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Made a longer/extened tail-stock quill

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  • Made a longer/extened tail-stock quill

    I wrote up alittle something here, has lots of pictures and most of the process that i did:
    http://site.thisisjusthowidoit.com/m...ailstock-quill

    Some time down the road, when ever i get a tool post grinder (or make up something) i plan on making another one of these, the end which slides in and out of the tail stock housing really needs to be finished grinded and not turned (to make sure its truly round), but i guess we all make do with what we have (or dont have). So with that in mind, if you have any suggestions on how you would go about making this, i would love to here.

    Heres the end result...
    ~ What was once an Opinion, became a Fact, to be later proven Wrong ~
    http://site.thisisjusthowidoit.com
    https://www.youtube.com/user/thisisjusthowidoit

  • #2
    Reworking my tailstock is something I have had on the cards for a long while, unfortunately work gets in the way of projects.
    I'll be honest and never considered extending it like that. I tend to use extended holders for things like centre drills.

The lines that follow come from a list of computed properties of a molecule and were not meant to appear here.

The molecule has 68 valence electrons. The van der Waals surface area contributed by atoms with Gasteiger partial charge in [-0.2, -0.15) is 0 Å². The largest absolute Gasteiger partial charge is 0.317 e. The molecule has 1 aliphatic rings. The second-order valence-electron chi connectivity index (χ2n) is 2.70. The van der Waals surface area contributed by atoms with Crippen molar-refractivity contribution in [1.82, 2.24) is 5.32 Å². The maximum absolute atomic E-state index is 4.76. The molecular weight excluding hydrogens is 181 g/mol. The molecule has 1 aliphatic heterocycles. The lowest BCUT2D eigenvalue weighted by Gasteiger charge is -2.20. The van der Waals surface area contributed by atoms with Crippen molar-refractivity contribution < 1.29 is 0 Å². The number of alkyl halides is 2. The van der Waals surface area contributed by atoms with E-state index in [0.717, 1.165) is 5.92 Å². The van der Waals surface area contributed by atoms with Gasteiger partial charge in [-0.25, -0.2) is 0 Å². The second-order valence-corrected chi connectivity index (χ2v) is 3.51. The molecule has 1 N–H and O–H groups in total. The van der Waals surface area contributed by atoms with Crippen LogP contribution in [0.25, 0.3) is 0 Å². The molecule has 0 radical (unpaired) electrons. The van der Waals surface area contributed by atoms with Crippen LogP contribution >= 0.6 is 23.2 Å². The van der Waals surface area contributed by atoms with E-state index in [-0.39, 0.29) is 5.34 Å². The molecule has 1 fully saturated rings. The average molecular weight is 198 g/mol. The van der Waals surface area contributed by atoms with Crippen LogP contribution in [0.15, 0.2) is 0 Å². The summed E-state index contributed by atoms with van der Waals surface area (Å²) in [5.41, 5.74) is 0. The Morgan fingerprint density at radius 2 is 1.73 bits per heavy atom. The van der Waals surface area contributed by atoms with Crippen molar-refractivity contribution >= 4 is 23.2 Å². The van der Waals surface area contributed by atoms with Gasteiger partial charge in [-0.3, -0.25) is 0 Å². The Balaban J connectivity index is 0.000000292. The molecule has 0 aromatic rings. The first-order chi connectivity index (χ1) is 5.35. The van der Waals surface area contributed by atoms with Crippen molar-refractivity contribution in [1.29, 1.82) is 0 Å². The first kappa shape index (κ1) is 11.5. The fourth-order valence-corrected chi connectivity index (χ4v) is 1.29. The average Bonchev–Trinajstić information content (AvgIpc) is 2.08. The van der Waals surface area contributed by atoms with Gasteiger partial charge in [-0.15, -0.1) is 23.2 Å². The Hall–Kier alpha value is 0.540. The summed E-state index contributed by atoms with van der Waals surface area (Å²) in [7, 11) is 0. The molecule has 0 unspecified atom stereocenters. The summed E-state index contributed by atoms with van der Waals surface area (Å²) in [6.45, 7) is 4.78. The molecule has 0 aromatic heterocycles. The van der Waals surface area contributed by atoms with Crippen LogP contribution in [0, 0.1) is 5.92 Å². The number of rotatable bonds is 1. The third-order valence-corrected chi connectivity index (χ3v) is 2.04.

However some while ago from a Clausing Design that i think was forwarded by Lazlo I modified a Myford Super 7 tailstock into a combined lever and handwheel feed which increased the stroke to nearly double.



    Ignore the crude lever and the state of the tailstock, this was just a concept and the tailstock was bought cheap off a scrapper as I don't own a S7.



    The Myford does have a decent travel for a lathe this size at 3 3/4" but the addition of the lever feed means you can increase this to a maximum of 6" and still be filly supported thru the body.



    This is what I'm hoping to do to mine. The only new parts needed are plain turning or stock diameters, no precision turning as the original barrel is used, which in my case is still good and it can go back to original design with no problems.
    .

    Sir John , Earl of Bligeport & Sudspumpwater. MBE [ Motor Bike Engineer ] Nottingham England.



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    • #3
      John,

      I can see an advantage to the OP's design over John's in that it doesn't need any dismantling of the tailstock in order to be used. However, I hope the OP will forgive me if I ask John to clarify a couple of points on his rather elegant design. I presume you still need to turn a Morse taper in the business end of the barrel. And what does the handwheel do?

      George

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      • #4
        George,
        That's the beauty of the Clausing design in that you use the existing barrel, not having to do any accurate machining, the taper is already in the barrel.

        How it works is, if the orange locking lever is locked the handwheel extents the original barrel the original stroke on it's original screw.

        If it's unlocked the lever can extend the barrel as a pure lever feed tailstock, using both allows you the full 6"